This is where the journalist/historian comes in. Such people conduct research, write down facts and opinions, and publish their findings. They have their supporters and detractors. The journalist/historian often appears as an academic type, perhaps having the outward demeanor of a mere fly on the wall. Such persons are, however, potentially very dangerous to the established order, as they have the power to strip the players in the political drama of their outer facade by using their insider knowledge…

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Jun
28

A Guide to Technical Excellence! “Morihei Ueshiba’s 1938 Training Manual”

Video footage and iconic images from the Founder’s prewar treatise of Aiki Budo techniques as explained and demonstrated by Morihiro Saito, 9th dan. This training manual holds the key to understanding the evolution of the art culminating in the Takemusu Aiki, the Founder’s highest achievement…

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Jun
28

These two books and a video explore “Budo” in-depth and expose its secret teachings”

In addition to this seminal video, Saito Sensei later wrote a technical volume titled Takemusu Aikido Special Edition: “Budo.” This work expands upon the contents of O-Sensei’s “Budo” manual, covering the same material in book form. Saito Sensei’s manual takes you through the execution of O-Sensei’s techniques in detail with notes describing the evolution of the Founder’s thinking from the prewar to the postwar era. “Budo” the book, contains hundreds of photos of both O-Sensei and Saito Sensei that aid in understanding the technical material….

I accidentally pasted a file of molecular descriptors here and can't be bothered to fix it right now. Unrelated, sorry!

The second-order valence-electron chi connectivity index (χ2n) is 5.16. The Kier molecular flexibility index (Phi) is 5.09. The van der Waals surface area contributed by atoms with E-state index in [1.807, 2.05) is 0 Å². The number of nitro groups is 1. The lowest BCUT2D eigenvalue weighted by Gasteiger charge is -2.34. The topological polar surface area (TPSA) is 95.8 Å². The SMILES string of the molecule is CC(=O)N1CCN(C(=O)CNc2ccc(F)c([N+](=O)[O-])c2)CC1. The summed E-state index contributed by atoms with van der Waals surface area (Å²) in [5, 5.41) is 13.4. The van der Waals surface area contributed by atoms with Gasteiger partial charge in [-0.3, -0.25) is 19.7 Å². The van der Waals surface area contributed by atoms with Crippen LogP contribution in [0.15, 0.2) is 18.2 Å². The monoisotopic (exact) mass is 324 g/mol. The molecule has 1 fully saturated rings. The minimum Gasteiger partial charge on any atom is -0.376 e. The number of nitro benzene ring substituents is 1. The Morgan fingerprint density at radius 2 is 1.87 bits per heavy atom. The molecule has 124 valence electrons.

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Jun
27

Fluid and athletic! Masamichi Noro of Kinomichi demonstrates Jo Kata in late 1970s

This is a splendid jo demonstration by Masamichi Noro Sensei, the founder of Kinomichi, taken in the late 1970s. His movements are fluid, athletic, and unlike anything you may have seen. The influence of Noro Sensei’s exposure to dance is readily evident. Masamichi Noro entered the Aikikai Hombu Dojo as an uchideshi in 1955. He was dispatched to France in 1961 as a 5th dan rising to 6th dan in 1963. Noro Sensei later separated from the Aikikai Hombu organization. In 1979 established Kinomichi (The Way of Ki), which consists of aiki-like movements done in a slow-motion manner…

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Jun
27

The pitfalls of history by omission: “Morihei in Tanabe,” by Stanley Pranin

Unlike other periods in the life of Aikido Founder Morihei Ueshiba, his early years in Tanabe and family circumstances are not well documented. Our principal sources of information on this period of Morihei’s life are the biography of Morihei Ueshiba published by his son Kisshomaru in 1977, later interviews and conversations with the author, and a few pages from the first biography of the Founder written by Kanemoto Sunadomari in 1969. To this can be added the recollections of members and relatives of the Ueshiba and Inoue families…

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Jun
27

Powerful, precise and effective… Katsuyuki Kondo demonstrates at Aiki Expo 2005

A close viewing of this video offers aikido practitioners an excellent opportunity to study the precursor forms of various aikido techniques. You will be able to discern both similarities and differences between the two arts. You will notice in particular the liberal use of atemi and the specialized pinning movements peculiar to Daito-ryu…

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Jun
27

“O-Sensei continued refining these techniques from the late 1930s through the Iwama years after World War II”

“Budo” presents an historical overview of the Founder’s aikido techniques from the time of the mid-1930s through the Iwama period following World War II. It is based on technical material contained in the manual entitled “Budo” published in 1938 by Morihei Ueshiba supplemented by detailed commentary by Morihiro Saito Shihan. The technical material in this volume includes preparatory exercises, basic techniques, knife (tantodori), and sword-taking techniques (tachidori), sword vs. sword forms (ken tai ken), mock-bayonet (juken) techniques, and finishing exercises (shumatsu dosa)…